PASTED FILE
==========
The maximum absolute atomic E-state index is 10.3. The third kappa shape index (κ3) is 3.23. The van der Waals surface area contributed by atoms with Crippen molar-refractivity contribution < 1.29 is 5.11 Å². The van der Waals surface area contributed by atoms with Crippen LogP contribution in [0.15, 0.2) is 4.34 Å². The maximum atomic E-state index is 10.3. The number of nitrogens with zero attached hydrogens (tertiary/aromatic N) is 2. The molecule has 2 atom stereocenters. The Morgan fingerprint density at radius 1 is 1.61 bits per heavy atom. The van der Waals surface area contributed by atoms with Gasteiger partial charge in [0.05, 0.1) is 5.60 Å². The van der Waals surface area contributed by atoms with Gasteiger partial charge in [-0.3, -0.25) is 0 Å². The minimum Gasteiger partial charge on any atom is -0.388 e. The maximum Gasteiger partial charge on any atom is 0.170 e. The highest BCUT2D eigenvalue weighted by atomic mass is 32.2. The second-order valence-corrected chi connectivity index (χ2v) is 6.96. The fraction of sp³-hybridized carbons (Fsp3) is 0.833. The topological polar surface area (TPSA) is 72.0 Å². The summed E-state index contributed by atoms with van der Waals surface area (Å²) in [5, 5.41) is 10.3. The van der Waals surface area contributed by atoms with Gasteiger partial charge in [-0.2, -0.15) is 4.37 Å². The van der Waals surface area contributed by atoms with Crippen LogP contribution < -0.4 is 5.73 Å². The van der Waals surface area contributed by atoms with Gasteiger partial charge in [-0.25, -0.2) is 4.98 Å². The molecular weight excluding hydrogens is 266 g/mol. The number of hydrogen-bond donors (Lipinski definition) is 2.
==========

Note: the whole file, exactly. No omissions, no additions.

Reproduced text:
The maximum absolute atomic E-state index is 10.3. The third kappa shape index (κ3) is 3.23. The van der Waals surface area contributed by atoms with Crippen molar-refractivity contribution < 1.29 is 5.11 Å². The van der Waals surface area contributed by atoms with Crippen LogP contribution in [0.15, 0.2) is 4.34 Å². The maximum atomic E-state index is 10.3. The number of nitrogens with zero attached hydrogens (tertiary/aromatic N) is 2. The molecule has 2 atom stereocenters. The Morgan fingerprint density at radius 1 is 1.61 bits per heavy atom. The van der Waals surface area contributed by atoms with Gasteiger partial charge in [0.05, 0.1) is 5.60 Å². The van der Waals surface area contributed by atoms with Gasteiger partial charge in [-0.3, -0.25) is 0 Å². The minimum Gasteiger partial charge on any atom is -0.388 e. The maximum Gasteiger partial charge on any atom is 0.170 e. The highest BCUT2D eigenvalue weighted by atomic mass is 32.2. The second-order valence-corrected chi connectivity index (χ2v) is 6.96. The fraction of sp³-hybridized carbons (Fsp3) is 0.833. The topological polar surface area (TPSA) is 72.0 Å². The summed E-state index contributed by atoms with van der Waals surface area (Å²) in [5, 5.41) is 10.3. The van der Waals surface area contributed by atoms with Gasteiger partial charge in [-0.2, -0.15) is 4.37 Å². The van der Waals surface area contributed by atoms with Crippen LogP contribution < -0.4 is 5.73 Å². The van der Waals surface area contributed by atoms with Gasteiger partial charge in [-0.25, -0.2) is 4.98 Å². The molecular weight excluding hydrogens is 266 g/mol. The number of hydrogen-bond donors (Lipinski definition) is 2.